Midjourney thinks AI gives artists at least another finger…

For AI copyright (for AI artists)



(from the continuing-to-lose-the-plot department)

There’s a growing debate among copyright lawyers about whether the producer of graphical AI technologies, such as MidJourney and Dall-E, should be granted copyright protection. The rule of the Copyright Office, so far at least, is that they should not. Maybe, the Office suggests, if the artist demonstrates sufficiently creative prompts. But so far, the Copyright Office has rejected copyright in every case presented to it.

This conclusion is not just wrong. It is a strategic mistake. There is no reason under existing law why the user of a machine that produces creative work shouldn’t be granted a copyright. And the chance to craft a regime that could efficiently secure copyright to the users of AI is an opportunity for copyright generally that we should not miss.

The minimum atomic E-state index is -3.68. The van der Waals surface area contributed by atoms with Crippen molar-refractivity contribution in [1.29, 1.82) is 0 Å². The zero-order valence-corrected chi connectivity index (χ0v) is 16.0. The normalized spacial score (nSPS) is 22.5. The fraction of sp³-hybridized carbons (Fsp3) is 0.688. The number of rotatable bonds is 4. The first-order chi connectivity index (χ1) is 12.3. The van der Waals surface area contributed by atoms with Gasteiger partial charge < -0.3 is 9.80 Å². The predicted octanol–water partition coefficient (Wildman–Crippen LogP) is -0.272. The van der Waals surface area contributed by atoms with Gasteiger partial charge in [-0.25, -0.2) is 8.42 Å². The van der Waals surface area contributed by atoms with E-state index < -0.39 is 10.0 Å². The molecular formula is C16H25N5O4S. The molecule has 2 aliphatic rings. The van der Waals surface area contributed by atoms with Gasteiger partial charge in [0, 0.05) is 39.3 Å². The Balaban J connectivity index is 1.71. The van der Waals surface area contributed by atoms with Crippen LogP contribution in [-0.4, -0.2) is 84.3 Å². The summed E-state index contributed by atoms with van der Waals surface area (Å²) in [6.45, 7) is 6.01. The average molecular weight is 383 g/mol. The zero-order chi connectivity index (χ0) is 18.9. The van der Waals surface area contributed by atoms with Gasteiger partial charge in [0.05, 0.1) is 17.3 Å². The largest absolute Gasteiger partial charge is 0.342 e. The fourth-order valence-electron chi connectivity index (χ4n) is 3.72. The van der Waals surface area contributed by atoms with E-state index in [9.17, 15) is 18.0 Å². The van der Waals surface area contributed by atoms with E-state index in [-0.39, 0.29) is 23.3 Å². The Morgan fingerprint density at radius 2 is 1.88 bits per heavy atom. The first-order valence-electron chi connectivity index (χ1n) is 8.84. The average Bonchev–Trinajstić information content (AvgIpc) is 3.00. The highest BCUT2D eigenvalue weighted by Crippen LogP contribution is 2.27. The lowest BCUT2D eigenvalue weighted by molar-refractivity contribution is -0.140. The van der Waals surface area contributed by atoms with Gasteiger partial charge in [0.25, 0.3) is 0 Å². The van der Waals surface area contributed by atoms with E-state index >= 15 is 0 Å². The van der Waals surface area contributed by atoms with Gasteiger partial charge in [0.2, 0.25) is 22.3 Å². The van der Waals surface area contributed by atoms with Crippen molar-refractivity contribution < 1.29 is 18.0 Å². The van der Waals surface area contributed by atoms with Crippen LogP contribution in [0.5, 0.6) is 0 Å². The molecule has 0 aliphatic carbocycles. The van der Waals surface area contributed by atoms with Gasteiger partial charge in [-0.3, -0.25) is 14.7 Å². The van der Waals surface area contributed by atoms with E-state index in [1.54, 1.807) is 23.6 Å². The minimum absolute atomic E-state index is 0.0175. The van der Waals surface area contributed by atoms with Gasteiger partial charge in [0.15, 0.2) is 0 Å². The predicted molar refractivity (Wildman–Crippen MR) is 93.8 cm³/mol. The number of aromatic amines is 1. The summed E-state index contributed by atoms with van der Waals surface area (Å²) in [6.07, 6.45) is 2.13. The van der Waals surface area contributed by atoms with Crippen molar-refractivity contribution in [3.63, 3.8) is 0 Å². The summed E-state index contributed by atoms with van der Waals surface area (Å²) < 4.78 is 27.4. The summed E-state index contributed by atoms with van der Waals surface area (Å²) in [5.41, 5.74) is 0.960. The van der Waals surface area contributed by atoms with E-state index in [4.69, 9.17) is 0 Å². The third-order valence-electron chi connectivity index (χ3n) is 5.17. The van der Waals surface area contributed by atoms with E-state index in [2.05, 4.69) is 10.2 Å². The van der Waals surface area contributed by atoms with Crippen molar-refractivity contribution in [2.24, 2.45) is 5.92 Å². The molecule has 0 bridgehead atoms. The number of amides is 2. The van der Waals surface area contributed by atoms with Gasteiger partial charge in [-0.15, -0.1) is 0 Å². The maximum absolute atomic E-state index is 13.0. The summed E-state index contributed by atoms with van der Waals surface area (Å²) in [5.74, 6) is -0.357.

First, under existing law: though we’re all rightly fascinated by the machine part of AI creativity, we should not miss that it is a human — often an artist — that is operating that machine. If I snap a photograph of a landscape, a machine is helping me create no doubt. Yet equally without doubt, I would have a copyright for my creativity. My picture is an independent creation. Nothing in the law would require that I demonstrate significant effort or creativity before I get the copyright. My…